David R. Henderson  

Labor Day is Not Union Day

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Is Suburban America the Produc... Boo Alan Blinder...
The present recession has increased private-sector unemployment to over ten percent, and feckless attempts by government to ameliorate the recession have greatly expanded government employment. I predict that BLS data for 2009 will show government unions crossing the 50 percent threshold this year. The union movement is gradually becoming little more than a contest between government employees and taxpayers.

That's from this month's featured Econlib article, by Charles Baird, titled, "Labor Day is Not Union Day."

In the article, Baird traces the decline in private-sector unionism and the increase in government-sector unionism. He also shows how government promotes union monopolies by law.

Baird also writes:

Section 9(a) of the NLRA compels an employer to recognize a union as the monopoly bargaining agent for all non-managerial employees when a majority of them vote for union representation. A majority vote "certifies" a union as the exclusive representative of all workers, including those who voted against the union and those who didn't vote. Individual employees are forbidden to represent themselves. Unions justify this coercion of dissenting workers on the grounds that it is workplace democracy. They argue that since it is legitimate to have majority rule in government elections, it must also be legitimate to have majority rule in workplace elections. But this analogy is inapt.

Read the article and see why the analogy is inapt.

Another article well worth reading is the Concise Encyclopedia of Economics article on Labor Unions by Morgan Reynolds, a former chief economist of the Department of Labor. One of the most striking passages from that article:

Economist Ray Marshall, although a prounion secretary of labor under President Jimmy Carter, made his academic reputation by documenting how unions excluded blacks from membership in the 1930s and 1940s. Marshall also wrote of incidents in which union members assaulted black workers hired to replace them during strikes. During the 1911 strike against the Illinois Central, noted Marshall, whites killed two black strikebreakers and wounded three others at McComb, Mississippi. He also noted that white strikers killed ten black firemen in 1911 because the New Orleans and Texas Pacific Railroad had granted them equal seniority. Not surprisingly, therefore, black leader Booker T. Washington opposed unions all his life, and W. E. B. DuBois called unions the greatest enemy of the black working class. Another interesting fact: the "union label" was started in the 1880s to proclaim that a product was made by white rather than yellow (Chinese) hands.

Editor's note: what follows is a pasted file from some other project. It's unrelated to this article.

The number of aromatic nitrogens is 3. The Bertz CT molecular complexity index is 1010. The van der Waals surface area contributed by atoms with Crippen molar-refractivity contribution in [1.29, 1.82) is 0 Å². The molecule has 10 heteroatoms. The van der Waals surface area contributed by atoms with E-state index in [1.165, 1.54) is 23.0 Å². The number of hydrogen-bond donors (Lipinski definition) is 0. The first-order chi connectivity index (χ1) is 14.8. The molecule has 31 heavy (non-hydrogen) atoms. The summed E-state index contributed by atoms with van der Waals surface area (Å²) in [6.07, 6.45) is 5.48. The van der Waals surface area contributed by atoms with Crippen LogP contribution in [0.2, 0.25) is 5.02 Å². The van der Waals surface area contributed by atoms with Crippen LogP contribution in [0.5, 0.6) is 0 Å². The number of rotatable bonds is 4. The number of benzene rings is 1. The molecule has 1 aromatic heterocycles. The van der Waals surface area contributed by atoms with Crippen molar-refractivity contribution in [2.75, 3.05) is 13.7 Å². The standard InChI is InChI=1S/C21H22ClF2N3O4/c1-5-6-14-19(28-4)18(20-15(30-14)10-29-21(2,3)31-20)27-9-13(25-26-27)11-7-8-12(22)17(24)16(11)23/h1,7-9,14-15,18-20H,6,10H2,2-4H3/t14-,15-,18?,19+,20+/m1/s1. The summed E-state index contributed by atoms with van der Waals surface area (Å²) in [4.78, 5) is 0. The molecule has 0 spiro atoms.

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CATEGORIES: Labor Market



COMMENTS (5 to date)
mark writes:

Given laws that prescribe, and bureaucracies that enforce, a minimum wage, a maximum work week, family leave, workplace safety, and assuming universal health coverage, I wonder what cost-benefit analysis justifies laws that continue to protect unionization. What incremental benefit do they now provide against that backdrop and what costs do they impose, not merely on employers but in their externalities?

Patrick R. Sullivan writes:

And as the Scrivener notes, according to Gallup, the public is beginning to catch on:

... Gallup records significant increases in ... sentiment that unions have a negative effect on companies where workers are organized ...

There has been an even larger jump in the percentage saying labor unions mostly hurt the U.S. economy, from 36% in 2006 to 51% today. This is the first time since the question was established in 1997 that more Americans have said unions hurt rather than help the economy.

DDI writes:

The sense of entitlement of government employees is incredible. I'm in a non-union federal government office and the world view is interesting. Most feel as if they are underpaid considering what they could make in "industry". So, any talk of not getting the full COLA or eliminating step increases results in a lot of anger. Our salary and benefits and rather are better than at most private businesses in the area. There is almost no acknowledgment that our pay checks come from the taxpayers.

Jeremy, Alabama writes:

1. Baird says "The union movement is gradually becoming little more than a contest between government employees and taxpayers."

Now we have the GM/Chrysler bailout and cash-for-clunkers, we can say that the government and non-government union movements both oppose taxpayers.

This should not be a surprise. As unions bleed their hosts to death, so they need new sources of revenue. Taxpayers are perfect.

2. Baird's description of "Creative Escape" is powerfully reminiscent of Kling's "Exit". Governments, like unions, depend on "capture" - and the US's gigantic mistake is believing that it automatically has capture of its citizens and capital. The enormous transfer of manufacturing from the US to China in only 10 years is proof that entrepreneurs have better options. This makes me believe perhaps more strongly than Kling that "Exit" is real, and happening.

Kurbla writes:

Unions treat capitalist like people treat any natural source of wealth, for example, forest. They do not hunt in time animals breed and discipline those who try to cheat.

Is it coercive? If you catch one deer in the time hunting is forbidden - you prevented me from catching five deers in time hunting is allowed. My kids can die because of that. It appears to be less coercive that I prevent you from catching that one deer. Your kids will probably stay alive.

Unions use same approach on capitalists. Individuals are not allowed to "hunt", i.e. make contracts with capitalist.

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